Pubs still command the highest share of hospitality spend, but must diversify to keep up with consumer trends according to new research from KAM and the BII.
Supported by Brixton Brewery and Brakes, the report contains feedback from pub customers and publicans. There is also card spending data, provided by Hospitality Data Insights (HDI), which tracks the debit and credit card spending of 10.2 million unique customers across 180,000 hospitality venues.
“Proudly partnering with the leading industry insight and research consultancy, KAM, we wanted to provide an essential toolkit, based on real data from our sector, to allow operators to assess their businesses against the opportunities available to them,” said Steve Alton, chief executive of the BII.
“Consumers’ needs have significantly evolved over recent years, starting with the pandemic and changing habits,
through to the current cost of living crisis, and we must adapt our offer accordingly.”
The report states that pubs still command the biggest share of consumer spend (29%), compared with other hospitality sectors such as fast food (16%), delivery (14%), or casual dining (5%), according to data from HDI.
Share of consumer spend across core hospitality channels has remained relatively flat year on year, with a slight migration from pubs, casual dining, and other restaurants towards fast-food/takeaway and coffee and sandwich shops. KAM points to the impact of the cost-of-living crisis being potentially at play here, with people changing how they’re spending their money.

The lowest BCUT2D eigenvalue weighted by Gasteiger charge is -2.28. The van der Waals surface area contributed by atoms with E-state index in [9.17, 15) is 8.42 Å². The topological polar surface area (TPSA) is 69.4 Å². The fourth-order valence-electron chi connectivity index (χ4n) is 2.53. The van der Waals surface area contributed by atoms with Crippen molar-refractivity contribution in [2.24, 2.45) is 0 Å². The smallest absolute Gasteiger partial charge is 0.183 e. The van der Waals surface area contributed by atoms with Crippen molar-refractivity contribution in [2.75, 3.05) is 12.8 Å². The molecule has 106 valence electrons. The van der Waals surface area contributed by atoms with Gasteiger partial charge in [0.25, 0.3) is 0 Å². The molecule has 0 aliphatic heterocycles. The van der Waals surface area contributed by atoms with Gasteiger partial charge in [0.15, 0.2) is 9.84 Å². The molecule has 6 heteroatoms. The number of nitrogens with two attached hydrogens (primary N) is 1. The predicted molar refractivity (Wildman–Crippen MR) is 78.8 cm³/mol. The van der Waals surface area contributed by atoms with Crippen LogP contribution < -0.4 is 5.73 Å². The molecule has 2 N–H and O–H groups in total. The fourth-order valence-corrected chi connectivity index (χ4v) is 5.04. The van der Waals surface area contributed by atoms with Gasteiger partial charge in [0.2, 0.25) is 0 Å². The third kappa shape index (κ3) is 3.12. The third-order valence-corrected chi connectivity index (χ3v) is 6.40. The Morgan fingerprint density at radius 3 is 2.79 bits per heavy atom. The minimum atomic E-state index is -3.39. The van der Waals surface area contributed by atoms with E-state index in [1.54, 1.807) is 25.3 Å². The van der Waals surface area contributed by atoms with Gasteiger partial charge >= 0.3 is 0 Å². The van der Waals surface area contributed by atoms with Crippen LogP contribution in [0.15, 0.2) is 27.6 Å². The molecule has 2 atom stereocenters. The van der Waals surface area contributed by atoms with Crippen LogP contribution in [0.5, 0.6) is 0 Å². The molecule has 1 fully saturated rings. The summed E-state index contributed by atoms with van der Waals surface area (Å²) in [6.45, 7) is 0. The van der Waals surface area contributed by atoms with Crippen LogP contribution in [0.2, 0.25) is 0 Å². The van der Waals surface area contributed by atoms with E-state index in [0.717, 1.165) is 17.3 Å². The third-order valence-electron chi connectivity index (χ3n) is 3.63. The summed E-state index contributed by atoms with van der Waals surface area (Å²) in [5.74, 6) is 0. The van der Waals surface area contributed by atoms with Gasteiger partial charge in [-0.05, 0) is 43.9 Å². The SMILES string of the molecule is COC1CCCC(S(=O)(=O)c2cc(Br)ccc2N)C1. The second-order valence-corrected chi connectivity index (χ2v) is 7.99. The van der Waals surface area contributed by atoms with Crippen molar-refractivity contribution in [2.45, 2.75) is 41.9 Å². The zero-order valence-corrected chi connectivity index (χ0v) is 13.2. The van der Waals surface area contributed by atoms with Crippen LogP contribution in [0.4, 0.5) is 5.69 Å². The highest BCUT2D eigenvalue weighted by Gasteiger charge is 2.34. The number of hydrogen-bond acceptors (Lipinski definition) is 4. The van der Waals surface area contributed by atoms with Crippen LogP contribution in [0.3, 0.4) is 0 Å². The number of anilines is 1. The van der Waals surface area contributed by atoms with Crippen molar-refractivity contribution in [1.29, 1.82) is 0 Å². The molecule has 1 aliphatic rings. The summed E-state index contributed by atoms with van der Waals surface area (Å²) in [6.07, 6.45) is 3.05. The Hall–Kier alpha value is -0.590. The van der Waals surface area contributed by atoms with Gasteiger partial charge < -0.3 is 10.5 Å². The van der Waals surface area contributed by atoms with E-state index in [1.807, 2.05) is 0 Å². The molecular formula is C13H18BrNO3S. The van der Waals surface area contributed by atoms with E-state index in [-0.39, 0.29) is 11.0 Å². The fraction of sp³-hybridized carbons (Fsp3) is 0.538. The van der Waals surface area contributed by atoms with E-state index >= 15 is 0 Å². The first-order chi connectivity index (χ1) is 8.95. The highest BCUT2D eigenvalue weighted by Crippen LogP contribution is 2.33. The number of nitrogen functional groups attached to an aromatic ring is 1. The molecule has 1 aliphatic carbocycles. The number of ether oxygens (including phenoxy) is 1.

The research also found that the pub landscape is levelling out as the wider population re-engages with their locals.
Overall, the pub customer base had shifted slightly in recent years. Post-pandemic, it was the younger people and men who were the quickest back into the on-trade, but the older age groups are now accounting for a bigger proportion of spend. The 18–34-year-old age group still makes up the highest share of spend in UK pubs and bars (28%) and are the age group who visit most frequently.
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Blake Gladman, strategy and insight director at KAM said: “Both the share of spend and visit frequency figures for this year highlight a levelling out of consumer behaviour and potentially an end to the chaos experienced over the last few years for the industry.